Governor Deval Patrick has launched a new effort to push wind turbines into Western Massachusetts, and we urgently need your help to stop it.
For the past five years, the governor has sought enactment of the Wind Energy Siting Reform Act. Thanks to concerted opposition by residents statewide and their elected representatives, the state legislature has refused each year to approve it.
Now the governor is bypassing the legislature by deputizing one of his agencies to achieve the same outcome.
His strategy is targeted at Western Massachusetts, the only place for large-scale onshore wind development.
PLEASE ASK State Senator Ben Downing to oppose the governor’s plan.
PLEASE ATTEND a public hearing on the governor’s plan in Pittsfield this Monday, January 27, 5:00 p.m. We need a large crowd there to show our strong opposition to it.
HERE’S WHAT YOU NEED TO KNOW.
In 2009, Governor Deval Patrick announced a goal of 2,000 megawatts of wind turbines in Massachusetts by 2020. Widespread construction of wind turbines, both onshore and offshore, was the linchpin of his energy plan.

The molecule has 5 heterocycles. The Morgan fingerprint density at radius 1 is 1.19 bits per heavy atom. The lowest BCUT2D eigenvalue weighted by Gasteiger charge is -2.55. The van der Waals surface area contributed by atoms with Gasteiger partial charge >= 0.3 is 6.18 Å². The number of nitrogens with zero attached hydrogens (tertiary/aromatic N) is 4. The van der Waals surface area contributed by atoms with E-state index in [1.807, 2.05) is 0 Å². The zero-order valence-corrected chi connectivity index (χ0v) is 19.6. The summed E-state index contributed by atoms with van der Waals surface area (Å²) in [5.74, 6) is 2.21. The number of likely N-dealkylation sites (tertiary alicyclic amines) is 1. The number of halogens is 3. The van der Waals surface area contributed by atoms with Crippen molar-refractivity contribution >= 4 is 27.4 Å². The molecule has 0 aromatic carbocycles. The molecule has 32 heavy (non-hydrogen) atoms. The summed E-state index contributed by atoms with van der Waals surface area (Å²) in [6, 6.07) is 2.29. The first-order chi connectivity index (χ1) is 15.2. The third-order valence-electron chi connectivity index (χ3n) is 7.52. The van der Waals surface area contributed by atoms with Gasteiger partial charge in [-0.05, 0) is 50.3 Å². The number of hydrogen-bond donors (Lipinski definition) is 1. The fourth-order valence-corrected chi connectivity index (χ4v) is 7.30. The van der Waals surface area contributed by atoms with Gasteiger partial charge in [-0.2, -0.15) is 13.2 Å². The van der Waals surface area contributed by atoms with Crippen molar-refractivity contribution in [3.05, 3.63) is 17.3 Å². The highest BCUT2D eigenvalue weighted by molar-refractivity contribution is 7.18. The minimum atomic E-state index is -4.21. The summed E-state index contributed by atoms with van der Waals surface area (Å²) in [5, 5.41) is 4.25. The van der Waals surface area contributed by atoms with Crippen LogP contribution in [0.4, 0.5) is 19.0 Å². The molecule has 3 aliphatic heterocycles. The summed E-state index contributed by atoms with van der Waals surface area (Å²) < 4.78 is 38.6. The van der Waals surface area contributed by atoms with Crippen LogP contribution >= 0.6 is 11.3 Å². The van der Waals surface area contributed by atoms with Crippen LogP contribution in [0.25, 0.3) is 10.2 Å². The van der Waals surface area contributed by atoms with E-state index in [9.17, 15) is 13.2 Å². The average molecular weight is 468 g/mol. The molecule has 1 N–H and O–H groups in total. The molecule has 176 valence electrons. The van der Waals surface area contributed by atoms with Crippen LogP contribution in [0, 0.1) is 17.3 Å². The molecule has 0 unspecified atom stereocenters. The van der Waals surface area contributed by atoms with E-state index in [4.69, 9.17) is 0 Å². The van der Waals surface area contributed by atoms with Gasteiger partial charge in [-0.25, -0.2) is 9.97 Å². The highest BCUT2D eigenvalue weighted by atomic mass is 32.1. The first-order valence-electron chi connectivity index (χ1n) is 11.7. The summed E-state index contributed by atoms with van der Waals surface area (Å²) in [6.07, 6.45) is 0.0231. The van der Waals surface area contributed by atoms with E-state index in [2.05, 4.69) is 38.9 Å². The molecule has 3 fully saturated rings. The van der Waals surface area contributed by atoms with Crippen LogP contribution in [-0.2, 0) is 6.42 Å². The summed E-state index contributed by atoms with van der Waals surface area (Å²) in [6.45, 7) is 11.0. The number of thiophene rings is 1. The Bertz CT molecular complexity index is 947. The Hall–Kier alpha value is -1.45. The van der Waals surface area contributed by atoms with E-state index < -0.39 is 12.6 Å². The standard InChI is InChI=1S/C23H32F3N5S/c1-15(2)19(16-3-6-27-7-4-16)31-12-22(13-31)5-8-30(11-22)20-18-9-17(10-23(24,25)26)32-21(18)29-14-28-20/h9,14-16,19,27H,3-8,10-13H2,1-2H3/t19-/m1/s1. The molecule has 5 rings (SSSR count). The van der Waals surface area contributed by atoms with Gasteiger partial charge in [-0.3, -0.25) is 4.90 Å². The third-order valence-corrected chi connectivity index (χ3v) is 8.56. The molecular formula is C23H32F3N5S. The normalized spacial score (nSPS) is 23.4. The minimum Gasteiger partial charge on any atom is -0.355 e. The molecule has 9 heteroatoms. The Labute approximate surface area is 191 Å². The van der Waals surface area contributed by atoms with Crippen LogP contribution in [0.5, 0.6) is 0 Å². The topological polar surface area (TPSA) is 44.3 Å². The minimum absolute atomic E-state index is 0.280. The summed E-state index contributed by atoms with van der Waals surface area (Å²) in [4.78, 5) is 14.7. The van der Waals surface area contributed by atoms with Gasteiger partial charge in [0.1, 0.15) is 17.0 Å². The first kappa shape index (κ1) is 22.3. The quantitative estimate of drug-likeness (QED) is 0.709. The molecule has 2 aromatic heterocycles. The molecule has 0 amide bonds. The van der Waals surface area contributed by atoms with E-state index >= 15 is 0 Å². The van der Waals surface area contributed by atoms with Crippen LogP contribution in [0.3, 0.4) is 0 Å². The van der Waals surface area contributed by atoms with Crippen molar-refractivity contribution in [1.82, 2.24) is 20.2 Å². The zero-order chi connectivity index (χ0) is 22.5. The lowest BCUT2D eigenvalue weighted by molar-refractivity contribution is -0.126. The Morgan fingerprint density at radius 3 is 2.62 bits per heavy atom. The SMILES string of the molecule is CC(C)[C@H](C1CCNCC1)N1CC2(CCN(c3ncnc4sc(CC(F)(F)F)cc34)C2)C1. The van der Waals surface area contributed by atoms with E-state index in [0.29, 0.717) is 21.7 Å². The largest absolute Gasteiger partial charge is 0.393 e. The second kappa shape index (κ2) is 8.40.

To achieve his goal, the governor’s allies submitted the Wind Energy Siting Reform Act (WESRA) to the state legislature.
WESRA would shift control over the siting of land-based wind turbines from town boards to a single state agency appointed by the governor. That agency would be authorized to set standards that it could choose to apply or ignore in order to approve wind projects. Neighbors to wind projects would be stripped of almost all rights of appeal.
The impact of WESRA would be greatest in Western Massachusetts. As we now know from the many protests against operating wind turbines in the eastern part of the state, there are too many people and not enough open spaces for more turbines on the coast or islands.
Therefore, realistically, our ridgelines here in Western Massachusetts are the only onshore locations that can accommodate enough wind turbines to achieve the governor’s goal. As of today, there are 32 operating wind turbines in our region, for a total of 46.5 megawatts. A number of those turbines have caused tremendous stress on neighbors, with one family forced to leave its home, and others forced to consider that option.